Mary Elizabeth Kamphaus, 89, office comptroller Mary...

March 02, 2001

Mary Elizabeth Kamphaus, 89, office comptroller

Mary Elizabeth Kamphaus, former office comptroller for a pharmaceutical company and an avid hiker, died Feb. 22 at Maryland Shock Trauma Center after being struck that day by an automobile in Towson. She was 89.

A longtime resident of the Dulaney Valley Apartments in Towson, Miss Kamphaus began her career in 1932 with Hynson, Wescott & Dunning, a Baltimore pharmaceutical company that was the first manufacturer of Mercurochrome. The company later was merged into Becton Dickinson & Co. She was office comptroller for many years and retired in 1977.

Miss Kamphaus, who had been president of the Mountain Club of Maryland, hiked the Appalachian Trail in Maryland, Virginia, Pennsylvania and Maine. She also climbed Maine's Mount Katahdin, Old Rag Mountain in Virginia, Seneca Rocks in West Virginia and the Cotswolds in England.

She remained actively involved in hiking until her late 80s, when she narrowed her activity to day hikes in nearby parks.

Born in East Baltimore, she was a 1930 graduate of Eastern High School and earned her bachelor's degree in business management from the Johns Hopkins University in 1970.

Miss Kamphaus was a volunteer at the National Lutheran Home in Washington and collected antique dolls, especially Madame Alexander Dolls, which are made in England.

An opera buff, she often attended performances of the Metropolitan Opera in New York.

She was a member of Holy Comforter Lutheran Church, 5513 York Road, where a memorial service will be held at noon tomorrow.

Miss Kamphaus is survived by two brothers, Charles H. Kamphaus of Bel Air and Donald W. Kamphaus of Baltimore; and many nephews and nieces.

Sigrid Dreyfuss-Manelis, 77, columnist, radio host

Sigrid Dreyfuss-Manelis, a Baltimore journalist and radio personality who wrote and lectured widely about holistic and alternative medicine, died Tuesday of heart failure at her home in the Hopkins House apartments in Homewood. She was 77.

She was a columnist for the Northwest Star and host of a 1980s WBAL radio program on which she discussed alternative medical remedies.

Mrs. Dreyfuss-Manelis was a member of the advisory board of Sheppard Pratt Health System and a board member of the Koinonia Foundation, a teaching center for alternative medicine, crafts and philosophy in Stevenson.

She also was co-chair of New Ventures, a support group for families of people with neurobiological illnesses.

Born Sigrid Mendel in Gumend, Germany, her family fled the Nazis and settled in Philadelphia. There, she graduated from the Fleischer School for the Arts and earned her bachelor's degree in psychology and communications from Temple University in 1947.

She moved to Baltimore after her marriage in 1951 to Albert Dreyfuss, who worked in the garment industry and died in 1981. In 1985, she married Kenneth Manelis, a WBAL-AM news anchorman. He died in 1998.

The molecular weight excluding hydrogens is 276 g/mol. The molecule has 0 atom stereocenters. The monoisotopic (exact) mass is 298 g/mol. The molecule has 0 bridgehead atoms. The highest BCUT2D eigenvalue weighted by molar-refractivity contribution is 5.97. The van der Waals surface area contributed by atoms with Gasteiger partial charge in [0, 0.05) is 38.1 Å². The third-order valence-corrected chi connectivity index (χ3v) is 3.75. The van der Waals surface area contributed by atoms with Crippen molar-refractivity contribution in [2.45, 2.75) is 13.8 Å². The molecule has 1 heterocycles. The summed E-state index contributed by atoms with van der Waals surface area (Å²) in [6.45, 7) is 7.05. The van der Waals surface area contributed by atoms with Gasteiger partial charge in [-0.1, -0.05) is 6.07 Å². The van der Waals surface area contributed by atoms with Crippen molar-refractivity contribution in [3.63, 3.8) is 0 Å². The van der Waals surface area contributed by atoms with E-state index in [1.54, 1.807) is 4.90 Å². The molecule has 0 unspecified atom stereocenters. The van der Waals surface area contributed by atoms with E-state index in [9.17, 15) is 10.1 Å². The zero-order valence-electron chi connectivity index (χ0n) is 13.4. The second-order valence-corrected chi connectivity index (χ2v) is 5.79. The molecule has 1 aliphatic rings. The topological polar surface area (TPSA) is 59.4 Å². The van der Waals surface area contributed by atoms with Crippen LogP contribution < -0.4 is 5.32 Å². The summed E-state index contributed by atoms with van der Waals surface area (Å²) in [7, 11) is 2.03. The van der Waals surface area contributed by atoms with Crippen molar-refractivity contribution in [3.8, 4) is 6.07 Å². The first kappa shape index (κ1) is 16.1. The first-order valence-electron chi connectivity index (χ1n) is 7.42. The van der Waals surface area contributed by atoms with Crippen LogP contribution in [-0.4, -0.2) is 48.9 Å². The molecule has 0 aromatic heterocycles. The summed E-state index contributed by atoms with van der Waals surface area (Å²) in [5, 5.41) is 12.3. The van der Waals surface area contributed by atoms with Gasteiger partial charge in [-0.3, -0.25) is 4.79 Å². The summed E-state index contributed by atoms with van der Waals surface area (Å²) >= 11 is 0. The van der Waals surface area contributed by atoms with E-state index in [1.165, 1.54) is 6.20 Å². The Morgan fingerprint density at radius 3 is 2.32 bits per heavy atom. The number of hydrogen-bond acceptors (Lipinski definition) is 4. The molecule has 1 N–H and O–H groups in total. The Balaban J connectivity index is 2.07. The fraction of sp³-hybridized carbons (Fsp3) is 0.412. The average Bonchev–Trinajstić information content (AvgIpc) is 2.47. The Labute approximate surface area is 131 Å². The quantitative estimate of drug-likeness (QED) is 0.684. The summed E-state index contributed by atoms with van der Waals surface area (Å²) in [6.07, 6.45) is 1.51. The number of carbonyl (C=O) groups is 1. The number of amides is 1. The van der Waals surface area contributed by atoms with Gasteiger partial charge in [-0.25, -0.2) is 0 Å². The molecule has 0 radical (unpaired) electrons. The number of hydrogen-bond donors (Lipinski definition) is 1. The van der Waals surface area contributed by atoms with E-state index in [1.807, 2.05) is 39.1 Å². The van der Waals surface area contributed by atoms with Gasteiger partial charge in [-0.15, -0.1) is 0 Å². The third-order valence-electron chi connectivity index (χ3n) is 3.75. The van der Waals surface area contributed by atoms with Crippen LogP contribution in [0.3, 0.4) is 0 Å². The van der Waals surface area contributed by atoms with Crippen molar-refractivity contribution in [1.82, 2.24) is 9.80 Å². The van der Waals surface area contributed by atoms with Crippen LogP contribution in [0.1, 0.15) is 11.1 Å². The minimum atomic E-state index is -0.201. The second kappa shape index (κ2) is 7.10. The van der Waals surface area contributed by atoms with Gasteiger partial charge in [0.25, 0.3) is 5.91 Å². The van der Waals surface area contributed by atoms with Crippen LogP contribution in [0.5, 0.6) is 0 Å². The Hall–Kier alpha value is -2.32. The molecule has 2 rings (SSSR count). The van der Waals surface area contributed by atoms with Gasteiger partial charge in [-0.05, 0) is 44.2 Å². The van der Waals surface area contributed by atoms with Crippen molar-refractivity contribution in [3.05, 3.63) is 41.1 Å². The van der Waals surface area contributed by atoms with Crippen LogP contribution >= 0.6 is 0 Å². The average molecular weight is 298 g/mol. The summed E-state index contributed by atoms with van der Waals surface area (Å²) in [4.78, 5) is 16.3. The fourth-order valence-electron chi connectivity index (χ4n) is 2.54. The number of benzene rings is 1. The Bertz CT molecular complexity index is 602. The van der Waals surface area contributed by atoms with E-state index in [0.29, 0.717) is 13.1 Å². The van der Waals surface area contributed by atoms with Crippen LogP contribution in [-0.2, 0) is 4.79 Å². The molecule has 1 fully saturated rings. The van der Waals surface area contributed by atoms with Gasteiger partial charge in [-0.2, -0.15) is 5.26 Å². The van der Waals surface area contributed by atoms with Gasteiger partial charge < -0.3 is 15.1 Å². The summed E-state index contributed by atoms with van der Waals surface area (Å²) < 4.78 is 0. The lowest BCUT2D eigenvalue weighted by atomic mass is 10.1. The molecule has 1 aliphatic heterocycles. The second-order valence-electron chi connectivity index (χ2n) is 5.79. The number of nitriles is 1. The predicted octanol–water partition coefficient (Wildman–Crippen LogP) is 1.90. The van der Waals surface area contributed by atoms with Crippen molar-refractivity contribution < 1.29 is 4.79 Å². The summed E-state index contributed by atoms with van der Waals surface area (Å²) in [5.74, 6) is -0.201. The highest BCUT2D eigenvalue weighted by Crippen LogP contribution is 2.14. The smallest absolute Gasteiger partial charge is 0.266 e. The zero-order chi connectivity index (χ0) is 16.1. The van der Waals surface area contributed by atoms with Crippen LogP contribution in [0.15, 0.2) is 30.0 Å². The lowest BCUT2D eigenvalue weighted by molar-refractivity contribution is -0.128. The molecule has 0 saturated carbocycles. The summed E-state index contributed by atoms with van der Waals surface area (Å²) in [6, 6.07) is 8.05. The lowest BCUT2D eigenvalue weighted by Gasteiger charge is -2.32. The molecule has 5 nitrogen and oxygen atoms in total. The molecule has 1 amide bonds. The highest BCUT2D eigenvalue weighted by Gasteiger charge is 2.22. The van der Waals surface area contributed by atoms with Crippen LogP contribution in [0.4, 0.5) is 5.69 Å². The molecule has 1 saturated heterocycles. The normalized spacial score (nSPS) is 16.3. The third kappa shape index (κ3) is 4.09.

She was a member of Har Sinai Congregation.

Services will be held at 11 a.m. today at Sol Levinson and Bros., 8900 Reisterstown Road.

She is survived by a son, Gordon R. Dreyfuss of Baltimore; a brother, M. Mark Mendel of Radnor, Pa.; and several cousins.

Henry Armin Jaeger Jr., 85, meat company buyer

Henry Armin Jaeger Jr., a retired meat company buyer and champion pigeon breeder, died Tuesday of complications from Parkinson's disease at Gilchrist Center for Hospice Care. He was 85 and lived in Towson.

Mr. Jaeger retired about 15 years ago as a buyer for Broadway Meat and Produce Co., a wholesale supplier for ships, hotels and restaurants.

As a young man, he worked alongside his father at the family's wholesale beef operation at 2124 Harford Road. The business, which supplied neighborhood grocery stores, closed in the 1930s, but the family opened a stall in Belair Market that Mr. Jaeger ran until 1964. He joined the Broadway company after the stall closed.

Born in Baltimore and raised in the Clifton Park area, he was a 1932 graduate of City College.

Throughout his life, Mr. Jaeger was a pigeon fancier. During the 1980s, he was named a master breeder of tumblers and dragoons, types of pigeons whose lineage is traced to ancient English breeding stock. He kept his 100 birds at a Hamilton pigeon coop.

"He traveled all over the country to shows, and won trophies and medals," said William J. Schmidt, who owned the coop and lives in Ocean Pines. "He won more than his share of prizes."

Mr. Jaeger had been an officer in the United English Tumbler Club and the American Dragoon Club. He judged pigeon shows across the country.

He was a past master of the Mystic Circle Masonic Lodge No. 109. His marriage to B. Dale Graham ended in divorce.

Services will be held at 11 a.m. at Ruck Towson Funeral Home, 1050 York Road.

He is survived by a son, Henry Armin Jaeger III of Annapolis; and a daughter, Bonnie D. Jaeger of Santa Barbara, Calif.

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